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I'm just interested if it's possible to reduce this commands to one line without &&?

find /backup/daily.1/var/www/ -iname "*.jpg" -type f >> ~/backuppath.txt
sed 's|/backup/daily.1||g' ~/backuppath.txt > ~/wwwpath.txt
paste -d " " ~/backuppath.txt ~/wwwpath.txt > ~/files.txt
while read line; do cp $line; done < ~/files.txt
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1  
This code is craziness. If all you're trying to do is backup the jpegs in a certain directory and preserve the directory structure, there are better ways. –  jedwards Nov 28 '12 at 14:40
    
Shure ;) That's a negative example. In this case i'd use it to recover all the jpg's from the backup directory. The tricky point is to cut the /backup/daily.1. –  thde Nov 28 '12 at 15:06

3 Answers 3

up vote 1 down vote accepted

I wouldn't write it on one line, but you can do without the intermediate files:

find /backup/daily.1/var/www/ -iname "*.jpg" -type f |
sed 's%/backup/daily.1\(.*\)%cp & \1%' |
sh -x

The sed command splits the file names into two components, the /backup/daily.1 prefix and 'the rest', and replaces that with the complete copy command copying the original name to the name without the prefix. The output of sed is fed to the shell as a script.

This should work fine unless there's a file name that contains shell metacharacters, spaces or newlines. You can improve the resiliency if there won't be newlines or single quotes in the file names with:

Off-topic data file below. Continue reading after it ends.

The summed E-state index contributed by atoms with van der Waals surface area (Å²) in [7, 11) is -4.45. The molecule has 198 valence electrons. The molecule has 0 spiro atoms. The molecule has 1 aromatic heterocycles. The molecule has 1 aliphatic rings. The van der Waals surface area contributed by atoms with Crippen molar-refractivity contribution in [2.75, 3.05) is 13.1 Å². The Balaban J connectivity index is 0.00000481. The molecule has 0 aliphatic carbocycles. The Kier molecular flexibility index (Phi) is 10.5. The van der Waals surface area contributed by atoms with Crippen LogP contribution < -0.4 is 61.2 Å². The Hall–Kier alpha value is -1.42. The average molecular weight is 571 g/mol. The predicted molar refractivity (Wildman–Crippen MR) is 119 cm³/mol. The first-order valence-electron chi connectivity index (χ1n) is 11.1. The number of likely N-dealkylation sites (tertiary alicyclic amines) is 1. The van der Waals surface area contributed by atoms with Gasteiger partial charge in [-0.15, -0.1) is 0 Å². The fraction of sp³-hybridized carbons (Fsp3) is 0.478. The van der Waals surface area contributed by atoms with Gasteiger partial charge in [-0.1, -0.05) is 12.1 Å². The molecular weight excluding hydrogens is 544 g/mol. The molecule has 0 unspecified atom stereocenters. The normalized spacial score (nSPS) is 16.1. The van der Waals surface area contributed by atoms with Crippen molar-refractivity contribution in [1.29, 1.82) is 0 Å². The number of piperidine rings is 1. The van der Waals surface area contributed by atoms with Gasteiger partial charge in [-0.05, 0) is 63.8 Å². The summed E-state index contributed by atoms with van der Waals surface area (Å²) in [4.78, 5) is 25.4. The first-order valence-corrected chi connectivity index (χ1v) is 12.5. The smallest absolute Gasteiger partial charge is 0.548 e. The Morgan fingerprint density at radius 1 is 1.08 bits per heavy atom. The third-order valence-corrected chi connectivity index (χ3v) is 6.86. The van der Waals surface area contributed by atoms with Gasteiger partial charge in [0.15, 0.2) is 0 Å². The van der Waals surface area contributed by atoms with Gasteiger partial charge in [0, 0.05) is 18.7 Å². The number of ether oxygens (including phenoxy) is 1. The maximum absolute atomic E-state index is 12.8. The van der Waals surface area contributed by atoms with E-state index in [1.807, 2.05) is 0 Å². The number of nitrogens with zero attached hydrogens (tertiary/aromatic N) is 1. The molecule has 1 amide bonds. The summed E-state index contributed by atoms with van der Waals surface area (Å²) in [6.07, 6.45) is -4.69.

find /backup/daily.1/var/www/ -iname "*.jpg" -type f |
sed "s%/backup/daily.1\(.*\)%cp '&' '\1'%" |
sh -x

This wraps each filename in single quotes.

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This does not deal with filenames with spaces. (This is not important, I merely state this to preempt the inevitable comments.)

find /backup/daily.1/var/www/ -iname "*.jpg" -type f |
while read name; do cp $name ${name#/backup/daily.1}; done 

You can also just do:

find /backup/daily.1/var/www/ -iname "*.jpg" \
    -type f -exec sh -c 'cp "$0" "${0#/backup/daily.1}"' {} \;

which handles unusual filename well.

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The error can be circumvented by using proper escaping : cp $name ${name/\/backup\/daily.0} –  Mickaël Le Baillif Nov 28 '12 at 14:57
    
+1 for the only simple, robust solution (the -exec one)! The alternative would be find ... -print0 | xargs -0... –  Ed Morton Nov 29 '12 at 4:51
find /backup/daily.1/var/www/ -iname "*.jpg" -type f \
 | sed 's|^/backup/daily\.1\(.*\)$|\0 \1|' \
 | ( while read origin dest; do cp "$origin" "$dest"; done)

In the sed expression :

  • \0 is replaced by the matched string, which is the whole line is this case
  • \1 is replaced by the subpattern match \(.*\), that is everything from after /backup/daily.1 up to the end of the line
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